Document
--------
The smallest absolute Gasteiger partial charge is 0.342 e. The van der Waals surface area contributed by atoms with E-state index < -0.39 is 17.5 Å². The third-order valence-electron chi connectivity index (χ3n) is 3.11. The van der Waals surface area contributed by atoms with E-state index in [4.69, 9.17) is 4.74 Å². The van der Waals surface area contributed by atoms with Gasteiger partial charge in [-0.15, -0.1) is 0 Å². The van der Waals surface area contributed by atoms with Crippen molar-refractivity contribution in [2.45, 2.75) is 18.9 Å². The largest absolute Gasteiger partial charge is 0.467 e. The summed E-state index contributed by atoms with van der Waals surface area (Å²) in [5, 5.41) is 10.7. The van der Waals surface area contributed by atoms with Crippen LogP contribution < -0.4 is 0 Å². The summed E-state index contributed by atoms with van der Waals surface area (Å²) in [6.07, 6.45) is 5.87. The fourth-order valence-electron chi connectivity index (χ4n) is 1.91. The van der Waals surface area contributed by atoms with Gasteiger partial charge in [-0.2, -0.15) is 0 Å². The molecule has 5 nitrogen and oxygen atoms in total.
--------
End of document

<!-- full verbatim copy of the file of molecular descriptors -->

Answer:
The smallest absolute Gasteiger partial charge is 0.342 e. The van der Waals surface area contributed by atoms with E-state index < -0.39 is 17.5 Å². The third-order valence-electron chi connectivity index (χ3n) is 3.11. The van der Waals surface area contributed by atoms with E-state index in [4.69, 9.17) is 4.74 Å². The van der Waals surface area contributed by atoms with Gasteiger partial charge in [-0.15, -0.1) is 0 Å². The van der Waals surface area contributed by atoms with Crippen molar-refractivity contribution in [2.45, 2.75) is 18.9 Å². The largest absolute Gasteiger partial charge is 0.467 e. The summed E-state index contributed by atoms with van der Waals surface area (Å²) in [5, 5.41) is 10.7. The van der Waals surface area contributed by atoms with Crippen LogP contribution < -0.4 is 0 Å². The summed E-state index contributed by atoms with van der Waals surface area (Å²) in [6.07, 6.45) is 5.87. The fourth-order valence-electron chi connectivity index (χ4n) is 1.91. The van der Waals surface area contributed by atoms with Gasteiger partial charge in [-0.2, -0.15) is 0 Å². The molecule has 5 nitrogen and oxygen atoms in total.